May 2007
Volume 48, Issue 13
Free
ARVO Annual Meeting Abstract  |   May 2007
Drusen in Patients With Systemic Lupus Erythematosus Associated With Complement Factor H Gene Polymorphism
Author Affiliations & Notes
  • S. Seles
    Ophthalmology, University of Ulm, Ulm, Germany
  • S. Kupferschmid
    Ophthalmology, University of Ulm, Ulm, Germany
  • G. Kürzinger
    Ophthalmology, University of Ulm, Ulm, Germany
  • G. E. Lang
    Ophthalmology, University of Ulm, Ulm, Germany
  • Footnotes
    Commercial Relationships S. Seles, None; S. Kupferschmid, None; G. Kürzinger, None; G.E. Lang, None.
  • Footnotes
    Support None.
Investigative Ophthalmology & Visual Science May 2007, Vol.48, 3688. doi:https://doi.org/
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      S. Seles, S. Kupferschmid, G. Kürzinger, G. E. Lang; Drusen in Patients With Systemic Lupus Erythematosus Associated With Complement Factor H Gene Polymorphism. Invest. Ophthalmol. Vis. Sci. 2007;48(13):3688. doi: https://doi.org/.

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      © ARVO (1962-2015); The Authors (2016-present)

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Abstract

Purpose:: Drusen are deposits between the inner collagen layer and basal lamina of the retinal pigment epithelium (RPE) and can be the result of complex genetic disorders. Drusen are common in age-related macular degeneration, in choroidal nevi and in dominantly inherited drusen. Drusen are rare in autoimmune diseases.

Methods:: Two patients with systemic lupus erythematosus (SLE) presented with complaints of unilateral visual deterioration. They had a complete ophthalmological and general work-up and were analysed for CFH gene polymorphism.

Results:: Patient 1 complained of glare and decreased visual acuity in her left eye. Visual acuity was 20/20 in her right eye and 16/20 in her left eye. Slit lamp biomicroscopy showed posterior subcapsular cataract in both eyes. Ophthalmoscopy and fluorescein angiography revealed macular and midperipheral drusen, atrophy and proliferation of the RPE and normal retinal vessels. Optical coherence tomography (OCT) showed hyperreflective areas correlating to the drusen. In the multifocal electroretinography (mfERG) the curves were normal. The patient had a history of glomerulonephritis. For SLE she was on steroid therapy for years. Patient 2 complained of visual loss in her left eye over the last three months. Best-corrected visual acuity was 20/20 in her right eye, 2/20 in her left eye. Slit lamp biomicroscopy showed clear lenses in both eyes. Ophthalmoscopy and fluorescein angiography showed macular and midperipheral drusen, atrophy and proliferation of the RPE. There where no signs of retinal vascular disorders. OCT showed thinning of the central retina in her left eye and hyperreflective drusen in both eyes. In the mfERG the amplitudes were decreased on both eyes. The patient had renal failure and was on renal dialysis for 6 months. Both patients had no retinal diseases in their family history. Because drusen and acute glomerular diseases can be associated with a polymorphism of the complement factor H gene, we analyzed the genomic DNA isolated from peripheral blood samples. Both patients were heterozygous for Y402H polymorphism.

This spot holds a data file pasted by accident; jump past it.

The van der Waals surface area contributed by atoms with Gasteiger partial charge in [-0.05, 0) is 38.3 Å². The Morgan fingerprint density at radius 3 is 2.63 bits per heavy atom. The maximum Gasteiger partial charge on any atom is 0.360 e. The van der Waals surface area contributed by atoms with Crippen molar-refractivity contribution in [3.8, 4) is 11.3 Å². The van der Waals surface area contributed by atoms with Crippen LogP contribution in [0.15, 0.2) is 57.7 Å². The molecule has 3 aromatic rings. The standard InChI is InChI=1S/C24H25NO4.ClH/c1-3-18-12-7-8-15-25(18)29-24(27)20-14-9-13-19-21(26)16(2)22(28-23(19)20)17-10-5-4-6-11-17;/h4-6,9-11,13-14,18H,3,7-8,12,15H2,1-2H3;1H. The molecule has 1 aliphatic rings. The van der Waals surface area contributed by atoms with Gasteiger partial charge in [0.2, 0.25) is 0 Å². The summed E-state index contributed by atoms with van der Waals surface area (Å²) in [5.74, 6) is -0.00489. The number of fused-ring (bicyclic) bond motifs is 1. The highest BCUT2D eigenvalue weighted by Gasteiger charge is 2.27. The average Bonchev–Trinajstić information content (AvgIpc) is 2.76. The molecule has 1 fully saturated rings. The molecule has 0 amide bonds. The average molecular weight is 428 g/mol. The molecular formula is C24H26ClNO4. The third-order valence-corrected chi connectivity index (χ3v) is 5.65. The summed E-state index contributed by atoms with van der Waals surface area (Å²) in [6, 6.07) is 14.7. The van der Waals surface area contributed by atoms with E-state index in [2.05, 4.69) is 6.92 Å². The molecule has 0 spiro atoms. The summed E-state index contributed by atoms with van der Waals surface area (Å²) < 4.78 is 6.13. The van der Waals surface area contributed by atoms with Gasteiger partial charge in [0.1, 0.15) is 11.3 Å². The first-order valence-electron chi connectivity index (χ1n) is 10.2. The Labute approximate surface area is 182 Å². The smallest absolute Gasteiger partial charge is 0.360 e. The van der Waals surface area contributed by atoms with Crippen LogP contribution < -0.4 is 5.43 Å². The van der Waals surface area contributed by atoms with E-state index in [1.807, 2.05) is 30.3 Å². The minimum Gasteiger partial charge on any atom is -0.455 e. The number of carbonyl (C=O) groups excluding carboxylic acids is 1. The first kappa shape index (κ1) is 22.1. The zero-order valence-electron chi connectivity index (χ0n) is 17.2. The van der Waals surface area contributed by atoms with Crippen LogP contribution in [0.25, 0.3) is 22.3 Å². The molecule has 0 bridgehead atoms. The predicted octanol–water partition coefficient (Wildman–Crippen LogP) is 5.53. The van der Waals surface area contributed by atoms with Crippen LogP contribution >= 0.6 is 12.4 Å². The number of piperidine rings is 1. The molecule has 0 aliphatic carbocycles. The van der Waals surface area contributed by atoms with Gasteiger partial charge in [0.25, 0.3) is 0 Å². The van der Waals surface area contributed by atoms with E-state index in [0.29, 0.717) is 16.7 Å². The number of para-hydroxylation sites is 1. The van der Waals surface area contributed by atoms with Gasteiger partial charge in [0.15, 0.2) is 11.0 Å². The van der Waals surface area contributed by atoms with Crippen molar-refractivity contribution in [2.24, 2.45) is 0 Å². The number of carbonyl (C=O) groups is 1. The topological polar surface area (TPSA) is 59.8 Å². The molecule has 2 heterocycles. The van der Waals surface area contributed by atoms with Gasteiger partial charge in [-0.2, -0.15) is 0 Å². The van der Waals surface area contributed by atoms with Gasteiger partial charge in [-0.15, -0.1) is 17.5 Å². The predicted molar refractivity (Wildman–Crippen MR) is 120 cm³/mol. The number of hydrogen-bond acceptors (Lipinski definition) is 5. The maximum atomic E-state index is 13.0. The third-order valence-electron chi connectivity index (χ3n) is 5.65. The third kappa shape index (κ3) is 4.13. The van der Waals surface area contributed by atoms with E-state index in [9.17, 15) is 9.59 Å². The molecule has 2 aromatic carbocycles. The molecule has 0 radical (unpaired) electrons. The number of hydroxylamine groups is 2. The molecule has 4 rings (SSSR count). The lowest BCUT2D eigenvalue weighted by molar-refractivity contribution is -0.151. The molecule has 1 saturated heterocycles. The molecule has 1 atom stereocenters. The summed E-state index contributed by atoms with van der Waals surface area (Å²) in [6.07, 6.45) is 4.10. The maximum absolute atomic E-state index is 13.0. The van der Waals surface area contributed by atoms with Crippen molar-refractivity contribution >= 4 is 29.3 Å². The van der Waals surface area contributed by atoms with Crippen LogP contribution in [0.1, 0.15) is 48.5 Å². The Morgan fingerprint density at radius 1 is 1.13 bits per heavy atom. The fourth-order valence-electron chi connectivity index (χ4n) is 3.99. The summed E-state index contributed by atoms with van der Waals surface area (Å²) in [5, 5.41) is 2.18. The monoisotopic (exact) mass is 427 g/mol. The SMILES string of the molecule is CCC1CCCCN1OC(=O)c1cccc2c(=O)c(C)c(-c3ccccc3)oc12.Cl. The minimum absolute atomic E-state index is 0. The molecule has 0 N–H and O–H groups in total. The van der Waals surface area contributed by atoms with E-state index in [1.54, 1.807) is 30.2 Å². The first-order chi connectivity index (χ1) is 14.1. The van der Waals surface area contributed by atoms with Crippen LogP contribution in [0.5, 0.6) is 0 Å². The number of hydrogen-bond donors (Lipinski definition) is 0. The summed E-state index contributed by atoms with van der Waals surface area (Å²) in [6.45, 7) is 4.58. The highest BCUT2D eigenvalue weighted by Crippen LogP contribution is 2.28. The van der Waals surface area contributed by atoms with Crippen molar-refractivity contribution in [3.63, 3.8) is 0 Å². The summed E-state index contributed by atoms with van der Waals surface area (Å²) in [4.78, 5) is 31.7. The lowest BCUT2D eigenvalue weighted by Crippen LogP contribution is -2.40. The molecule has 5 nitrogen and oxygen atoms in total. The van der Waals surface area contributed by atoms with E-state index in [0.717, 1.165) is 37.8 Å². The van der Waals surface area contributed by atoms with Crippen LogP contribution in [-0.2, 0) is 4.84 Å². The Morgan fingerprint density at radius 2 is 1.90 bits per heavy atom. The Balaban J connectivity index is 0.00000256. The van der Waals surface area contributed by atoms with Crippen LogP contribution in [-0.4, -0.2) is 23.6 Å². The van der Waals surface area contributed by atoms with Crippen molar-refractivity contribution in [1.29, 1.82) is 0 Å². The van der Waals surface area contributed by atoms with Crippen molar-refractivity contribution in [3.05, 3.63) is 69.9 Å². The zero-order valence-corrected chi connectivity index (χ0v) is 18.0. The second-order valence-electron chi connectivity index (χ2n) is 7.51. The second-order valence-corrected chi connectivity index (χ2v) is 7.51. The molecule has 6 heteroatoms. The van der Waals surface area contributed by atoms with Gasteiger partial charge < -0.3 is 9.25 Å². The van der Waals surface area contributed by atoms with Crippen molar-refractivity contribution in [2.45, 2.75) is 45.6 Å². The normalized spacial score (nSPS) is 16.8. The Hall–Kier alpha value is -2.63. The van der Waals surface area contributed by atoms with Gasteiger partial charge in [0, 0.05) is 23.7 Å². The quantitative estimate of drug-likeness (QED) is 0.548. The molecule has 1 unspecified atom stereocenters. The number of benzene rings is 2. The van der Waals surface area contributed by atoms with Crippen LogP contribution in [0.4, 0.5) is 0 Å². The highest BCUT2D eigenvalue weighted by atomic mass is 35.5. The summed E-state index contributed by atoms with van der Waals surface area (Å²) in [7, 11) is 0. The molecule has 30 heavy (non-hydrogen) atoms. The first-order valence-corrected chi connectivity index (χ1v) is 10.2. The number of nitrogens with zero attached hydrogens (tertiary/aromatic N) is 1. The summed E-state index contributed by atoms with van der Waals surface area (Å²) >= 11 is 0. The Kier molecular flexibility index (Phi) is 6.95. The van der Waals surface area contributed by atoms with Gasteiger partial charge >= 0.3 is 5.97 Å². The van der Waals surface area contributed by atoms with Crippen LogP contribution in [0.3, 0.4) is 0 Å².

Conclusions:: Manifestation of drusen in SLE is extremely rare. In association with renal diseases they can occur in mesangiocapillary glomerulonephritis type II, where Y402H polymorphism heterozygosity can be found. Drusen in SLE could develop by immune complex deposits caused by complement factor H deficiency located on chromosome 1q31, the same locus with significant linkage to SLE. The results support the role of CFH gene polymorphism in the development of drusen.

Keywords: drusen • genetics • retinal degenerations: hereditary 
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